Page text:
Teaching and Stress
By Alan Haskvitz
http://www.reacheverychild.com
 
Teaching has been rated as one of the five most stressful occupations on numerous research studies. However, knowing it and doing something about it are two vastly different things. 
Across the nation teacher burnout is a serious concern as it is in other countries. Unfortunately, most of the research deals with what has gone wrong to cause the stress. Thus the failure to cope has been placed at the feet of the individual teacher. It has not been looked at as an institutional weakness and the results have been essentially reactive and individual. In other words, short sighted. 

How does teaching compare to other occupations?

It is interesting to note that jobs in which you have to hide your emotions are the most stressful and those that have to do with people frequently. Combining these two yields research that teaching carries with it a high degree of emotional labor and with that stress. Adding to that fact that in some school violence, lack of input, and a feeling that it really doesn’t matter can make the field of education even more stressful. It should be remembered that a teacher in a school with a troubled school population is going to feel much more pressure than one in a more relaxed location.

http://www.bps.org.uk/media-centre/press-releases/releases$/division-of-occupational-psychology/occupations.cfm

Signs of stress

Researchers report being tired, frustrated, overwhelmed, irritable, and bring problems home are signs of teacher stress.

Common causes of stress

Research has indicated that lack of resources, excessive meetings, lack of support, hostile parents, inadequate discipline policies, poor teacher evaluation standards, noisy students, the attitude and actions of fellow teachers, and poor career advancement opportunities, and lack of recognition are the most likely sources of stress.

Ideas to reduce stress

Prioritize responsibilities. What are the most important things to get done?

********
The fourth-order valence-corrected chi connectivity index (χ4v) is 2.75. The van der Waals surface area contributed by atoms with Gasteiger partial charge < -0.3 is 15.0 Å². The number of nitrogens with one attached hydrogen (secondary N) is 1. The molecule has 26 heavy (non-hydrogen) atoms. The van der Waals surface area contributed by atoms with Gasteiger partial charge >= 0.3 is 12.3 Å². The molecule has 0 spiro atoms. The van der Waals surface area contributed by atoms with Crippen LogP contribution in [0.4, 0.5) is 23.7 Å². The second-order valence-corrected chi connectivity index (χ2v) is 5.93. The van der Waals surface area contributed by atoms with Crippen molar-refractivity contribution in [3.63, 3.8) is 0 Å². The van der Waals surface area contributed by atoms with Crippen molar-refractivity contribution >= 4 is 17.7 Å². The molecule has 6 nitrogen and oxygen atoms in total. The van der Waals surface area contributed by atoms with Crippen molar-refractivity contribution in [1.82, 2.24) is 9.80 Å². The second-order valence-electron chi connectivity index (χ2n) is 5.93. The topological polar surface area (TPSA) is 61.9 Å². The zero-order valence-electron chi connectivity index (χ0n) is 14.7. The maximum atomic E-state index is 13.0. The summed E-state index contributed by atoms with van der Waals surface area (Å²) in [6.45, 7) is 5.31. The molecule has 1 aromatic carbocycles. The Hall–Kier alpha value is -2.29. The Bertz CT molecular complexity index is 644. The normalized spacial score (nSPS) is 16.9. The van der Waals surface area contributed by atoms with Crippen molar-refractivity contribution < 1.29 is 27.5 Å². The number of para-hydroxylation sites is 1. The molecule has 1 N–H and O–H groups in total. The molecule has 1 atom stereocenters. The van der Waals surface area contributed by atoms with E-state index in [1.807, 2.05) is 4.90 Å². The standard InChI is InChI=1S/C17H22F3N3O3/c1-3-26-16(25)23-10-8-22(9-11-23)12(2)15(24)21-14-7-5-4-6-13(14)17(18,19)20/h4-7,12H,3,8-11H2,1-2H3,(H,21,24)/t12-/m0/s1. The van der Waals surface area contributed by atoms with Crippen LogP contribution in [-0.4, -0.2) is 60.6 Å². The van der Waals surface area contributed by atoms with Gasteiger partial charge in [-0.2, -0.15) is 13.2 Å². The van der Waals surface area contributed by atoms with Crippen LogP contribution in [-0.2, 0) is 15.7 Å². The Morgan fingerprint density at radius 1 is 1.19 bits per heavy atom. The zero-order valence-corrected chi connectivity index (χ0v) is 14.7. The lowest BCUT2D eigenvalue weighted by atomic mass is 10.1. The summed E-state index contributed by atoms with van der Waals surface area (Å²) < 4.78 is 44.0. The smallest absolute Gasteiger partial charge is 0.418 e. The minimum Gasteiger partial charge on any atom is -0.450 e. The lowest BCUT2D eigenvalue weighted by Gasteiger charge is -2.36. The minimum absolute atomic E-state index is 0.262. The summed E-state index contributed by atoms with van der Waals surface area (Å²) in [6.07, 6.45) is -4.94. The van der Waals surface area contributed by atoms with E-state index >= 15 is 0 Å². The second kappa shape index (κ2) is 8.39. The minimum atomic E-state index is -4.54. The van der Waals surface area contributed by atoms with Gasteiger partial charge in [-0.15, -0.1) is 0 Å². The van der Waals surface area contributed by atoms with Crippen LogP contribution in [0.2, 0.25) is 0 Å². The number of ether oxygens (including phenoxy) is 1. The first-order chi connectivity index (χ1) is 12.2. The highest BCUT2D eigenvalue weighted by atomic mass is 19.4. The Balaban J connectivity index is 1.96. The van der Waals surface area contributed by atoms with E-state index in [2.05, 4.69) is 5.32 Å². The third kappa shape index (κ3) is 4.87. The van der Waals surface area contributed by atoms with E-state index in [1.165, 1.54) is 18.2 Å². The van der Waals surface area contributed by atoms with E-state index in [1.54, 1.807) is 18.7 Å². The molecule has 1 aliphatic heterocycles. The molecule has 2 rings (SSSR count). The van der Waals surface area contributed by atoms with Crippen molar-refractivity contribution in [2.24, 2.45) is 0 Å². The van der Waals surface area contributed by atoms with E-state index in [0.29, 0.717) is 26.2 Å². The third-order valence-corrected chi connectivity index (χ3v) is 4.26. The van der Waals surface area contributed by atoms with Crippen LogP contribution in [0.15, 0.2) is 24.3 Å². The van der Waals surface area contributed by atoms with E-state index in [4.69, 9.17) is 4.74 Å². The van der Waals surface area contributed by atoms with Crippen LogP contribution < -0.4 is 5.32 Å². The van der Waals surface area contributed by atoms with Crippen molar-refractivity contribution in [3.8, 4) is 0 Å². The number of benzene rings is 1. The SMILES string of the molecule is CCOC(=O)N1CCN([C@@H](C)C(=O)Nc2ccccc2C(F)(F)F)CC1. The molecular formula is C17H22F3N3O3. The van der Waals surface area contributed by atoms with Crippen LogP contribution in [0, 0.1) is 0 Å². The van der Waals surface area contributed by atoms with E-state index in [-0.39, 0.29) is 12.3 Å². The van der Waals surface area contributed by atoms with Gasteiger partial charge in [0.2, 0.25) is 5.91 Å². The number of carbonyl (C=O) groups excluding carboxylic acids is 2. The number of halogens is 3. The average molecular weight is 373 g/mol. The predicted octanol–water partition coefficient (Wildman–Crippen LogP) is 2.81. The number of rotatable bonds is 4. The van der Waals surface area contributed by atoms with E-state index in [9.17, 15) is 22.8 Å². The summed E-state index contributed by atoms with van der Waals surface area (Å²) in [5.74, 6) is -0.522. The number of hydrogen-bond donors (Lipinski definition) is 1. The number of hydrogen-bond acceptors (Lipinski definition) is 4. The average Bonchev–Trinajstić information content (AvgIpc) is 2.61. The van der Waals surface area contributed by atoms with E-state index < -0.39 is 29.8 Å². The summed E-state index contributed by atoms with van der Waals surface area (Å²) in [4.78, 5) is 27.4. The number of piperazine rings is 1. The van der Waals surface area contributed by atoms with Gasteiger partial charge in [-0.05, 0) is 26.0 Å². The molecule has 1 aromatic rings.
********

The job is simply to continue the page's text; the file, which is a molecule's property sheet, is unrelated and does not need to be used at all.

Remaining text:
Give yourself a reward for a good day.

Do relaxing exercises. Walk, lay on the floor with your feet on a chair, concentrate on a hobby, and turn off the news. At school, when you have a few minutes, turn off the lights and visualize your plans for the weekend or a vacation. Take deep breathes, walk around the classroom, buy a pedometer and wear it to increase awareness of how much or little you move each day (two to three miles should be a goal.)

Watch your diet. Caffeine, sugar, and unbalanced meals create stress on your body and a dependency that, if left unfilled, results in mental stress.

Laugh

Put things in perspective. The most stressful things are the death of a spouse, moving, divorce and personal illness. Does your list of things that cause stress pale in comparison to this list? Perhaps that parent conference with the unruly child isn’t really that bad. Here are sites filled with educational humor links and teacher appreciation stories.

http://www.reacheverychild.com/feature/humor.html

http://www.reacheverychild.com/feature/celebrate_teaching.html#c

Time of the Year

Canadian researchers show that stress increases at the end of the term when grades, pressure from parents and students to improve them without working, and having to start all over again create concerns. The more dedicated teachers who resist grade inflation and have higher standards frequently become the most stressed because they feel isolated from the other teachers who may be considered more popular by lazy students or less of a nuisance by lazy administrators not wanting to handle complaints.

Learn to cope

Stress and burnout don’t just happened once in a lifetime and so it is vital to learn how to cope with problems in an appropriate manner. There is no one best method for everyone, but there must be an effort to find ones that work for you.

Administration Help

The administration is frequently the cause of stress when they do not react to problems in a communicative manner. Districts which recognize the need to listen to teachers, make them part of the decision making team, and even providing coping strategies should experience teachers who take less sick days, are more motivated to teach, and feel they are safe.

Here are the results of an Australian study on what is going right in handling stress.

http://www.aare.edu.au/02pap/how02342.htm

A brief review of what is stress and how to reduce it

http://www.scre.ac.uk/resreport/rr109/summary.html

 

 

ABC’ s of managing stress

http://educating-nm.coe.unm.edu/2003fall/teacher-stress/index.htm

Relieve stress with a lunch break.

Hear the report at

http://www.npr.org/templates/story/story.php?storyId=4636786

Some suggestions include more inclusive school culture, a better policy towards those being challenged. Here is some research about a study that involves unions and districts working together.

http://www.ieu.asn.au/ohs/stressburnout.html

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